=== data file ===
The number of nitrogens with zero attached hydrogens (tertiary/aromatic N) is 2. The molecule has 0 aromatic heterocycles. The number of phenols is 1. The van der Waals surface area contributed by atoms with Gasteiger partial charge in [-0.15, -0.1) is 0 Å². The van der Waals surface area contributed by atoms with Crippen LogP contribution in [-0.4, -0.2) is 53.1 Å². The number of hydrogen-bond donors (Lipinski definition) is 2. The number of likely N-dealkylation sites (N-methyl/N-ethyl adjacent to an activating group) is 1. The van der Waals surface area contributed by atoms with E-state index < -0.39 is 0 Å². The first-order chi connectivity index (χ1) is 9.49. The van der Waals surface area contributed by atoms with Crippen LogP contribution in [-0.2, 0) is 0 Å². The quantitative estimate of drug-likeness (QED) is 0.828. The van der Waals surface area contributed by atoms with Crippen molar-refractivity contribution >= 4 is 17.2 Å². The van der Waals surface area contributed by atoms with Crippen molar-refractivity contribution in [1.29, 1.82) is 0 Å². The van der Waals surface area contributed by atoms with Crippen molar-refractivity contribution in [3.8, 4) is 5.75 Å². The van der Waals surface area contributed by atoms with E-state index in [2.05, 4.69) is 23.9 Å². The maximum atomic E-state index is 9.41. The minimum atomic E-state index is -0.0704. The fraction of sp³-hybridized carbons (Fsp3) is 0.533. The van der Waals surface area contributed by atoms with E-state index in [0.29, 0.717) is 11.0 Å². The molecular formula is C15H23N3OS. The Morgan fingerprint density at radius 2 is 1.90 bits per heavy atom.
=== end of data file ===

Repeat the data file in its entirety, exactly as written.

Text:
The number of nitrogens with zero attached hydrogens (tertiary/aromatic N) is 2. The molecule has 0 aromatic heterocycles. The number of phenols is 1. The van der Waals surface area contributed by atoms with Gasteiger partial charge in [-0.15, -0.1) is 0 Å². The van der Waals surface area contributed by atoms with Crippen LogP contribution in [-0.4, -0.2) is 53.1 Å². The number of hydrogen-bond donors (Lipinski definition) is 2. The number of likely N-dealkylation sites (N-methyl/N-ethyl adjacent to an activating group) is 1. The van der Waals surface area contributed by atoms with E-state index < -0.39 is 0 Å². The first-order chi connectivity index (χ1) is 9.49. The van der Waals surface area contributed by atoms with Crippen LogP contribution in [-0.2, 0) is 0 Å². The quantitative estimate of drug-likeness (QED) is 0.828. The van der Waals surface area contributed by atoms with Crippen molar-refractivity contribution >= 4 is 17.2 Å². The van der Waals surface area contributed by atoms with Crippen molar-refractivity contribution in [1.29, 1.82) is 0 Å². The van der Waals surface area contributed by atoms with Crippen molar-refractivity contribution in [3.8, 4) is 5.75 Å². The van der Waals surface area contributed by atoms with E-state index in [2.05, 4.69) is 23.9 Å². The maximum atomic E-state index is 9.41. The minimum atomic E-state index is -0.0704. The fraction of sp³-hybridized carbons (Fsp3) is 0.533. The van der Waals surface area contributed by atoms with E-state index in [0.29, 0.717) is 11.0 Å². The molecular formula is C15H23N3OS. The Morgan fingerprint density at radius 2 is 1.90 bits per heavy atom.